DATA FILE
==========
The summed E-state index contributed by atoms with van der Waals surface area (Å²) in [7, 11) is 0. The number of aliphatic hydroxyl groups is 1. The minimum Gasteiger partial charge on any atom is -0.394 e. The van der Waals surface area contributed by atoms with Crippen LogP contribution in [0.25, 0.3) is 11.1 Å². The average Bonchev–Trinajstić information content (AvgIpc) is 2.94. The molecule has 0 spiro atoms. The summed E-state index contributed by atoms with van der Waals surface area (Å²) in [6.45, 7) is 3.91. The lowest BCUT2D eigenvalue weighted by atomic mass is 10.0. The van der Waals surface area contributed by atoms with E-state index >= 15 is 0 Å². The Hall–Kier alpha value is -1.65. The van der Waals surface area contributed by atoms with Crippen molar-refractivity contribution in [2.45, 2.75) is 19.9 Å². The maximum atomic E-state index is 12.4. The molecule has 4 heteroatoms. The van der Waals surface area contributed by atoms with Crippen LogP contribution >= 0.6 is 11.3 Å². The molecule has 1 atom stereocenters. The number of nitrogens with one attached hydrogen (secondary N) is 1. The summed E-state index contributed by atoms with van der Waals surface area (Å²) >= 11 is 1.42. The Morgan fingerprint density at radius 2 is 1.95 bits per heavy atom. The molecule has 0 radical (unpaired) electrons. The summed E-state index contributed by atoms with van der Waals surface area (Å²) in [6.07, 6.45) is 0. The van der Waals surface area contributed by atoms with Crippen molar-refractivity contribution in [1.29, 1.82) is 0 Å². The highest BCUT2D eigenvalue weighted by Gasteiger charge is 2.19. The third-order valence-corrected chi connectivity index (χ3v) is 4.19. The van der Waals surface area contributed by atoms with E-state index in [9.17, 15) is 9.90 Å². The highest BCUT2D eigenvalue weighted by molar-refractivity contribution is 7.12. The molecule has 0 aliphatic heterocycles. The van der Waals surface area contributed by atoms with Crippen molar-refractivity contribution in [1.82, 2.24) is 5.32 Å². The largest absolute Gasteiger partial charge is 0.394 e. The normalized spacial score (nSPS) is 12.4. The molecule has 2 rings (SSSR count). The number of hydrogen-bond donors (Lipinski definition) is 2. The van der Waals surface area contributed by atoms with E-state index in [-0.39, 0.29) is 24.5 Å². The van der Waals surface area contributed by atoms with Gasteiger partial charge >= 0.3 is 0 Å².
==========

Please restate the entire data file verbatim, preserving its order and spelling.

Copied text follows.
The summed E-state index contributed by atoms with van der Waals surface area (Å²) in [7, 11) is 0. The number of aliphatic hydroxyl groups is 1. The minimum Gasteiger partial charge on any atom is -0.394 e. The van der Waals surface area contributed by atoms with Crippen LogP contribution in [0.25, 0.3) is 11.1 Å². The average Bonchev–Trinajstić information content (AvgIpc) is 2.94. The molecule has 0 spiro atoms. The summed E-state index contributed by atoms with van der Waals surface area (Å²) in [6.45, 7) is 3.91. The lowest BCUT2D eigenvalue weighted by atomic mass is 10.0. The van der Waals surface area contributed by atoms with E-state index >= 15 is 0 Å². The Hall–Kier alpha value is -1.65. The van der Waals surface area contributed by atoms with Crippen molar-refractivity contribution in [2.45, 2.75) is 19.9 Å². The maximum atomic E-state index is 12.4. The molecule has 4 heteroatoms. The van der Waals surface area contributed by atoms with Crippen LogP contribution >= 0.6 is 11.3 Å². The molecule has 1 atom stereocenters. The number of nitrogens with one attached hydrogen (secondary N) is 1. The summed E-state index contributed by atoms with van der Waals surface area (Å²) >= 11 is 1.42. The Morgan fingerprint density at radius 2 is 1.95 bits per heavy atom. The molecule has 0 radical (unpaired) electrons. The summed E-state index contributed by atoms with van der Waals surface area (Å²) in [6.07, 6.45) is 0. The van der Waals surface area contributed by atoms with Crippen molar-refractivity contribution in [1.29, 1.82) is 0 Å². The highest BCUT2D eigenvalue weighted by Gasteiger charge is 2.19. The third-order valence-corrected chi connectivity index (χ3v) is 4.19. The van der Waals surface area contributed by atoms with E-state index in [9.17, 15) is 9.90 Å². The highest BCUT2D eigenvalue weighted by molar-refractivity contribution is 7.12. The molecule has 0 aliphatic heterocycles. The van der Waals surface area contributed by atoms with Crippen molar-refractivity contribution in [1.82, 2.24) is 5.32 Å². The largest absolute Gasteiger partial charge is 0.394 e. The normalized spacial score (nSPS) is 12.4. The molecule has 2 rings (SSSR count). The number of hydrogen-bond donors (Lipinski definition) is 2. The van der Waals surface area contributed by atoms with E-state index in [-0.39, 0.29) is 24.5 Å². The van der Waals surface area contributed by atoms with Gasteiger partial charge >= 0.3 is 0 Å².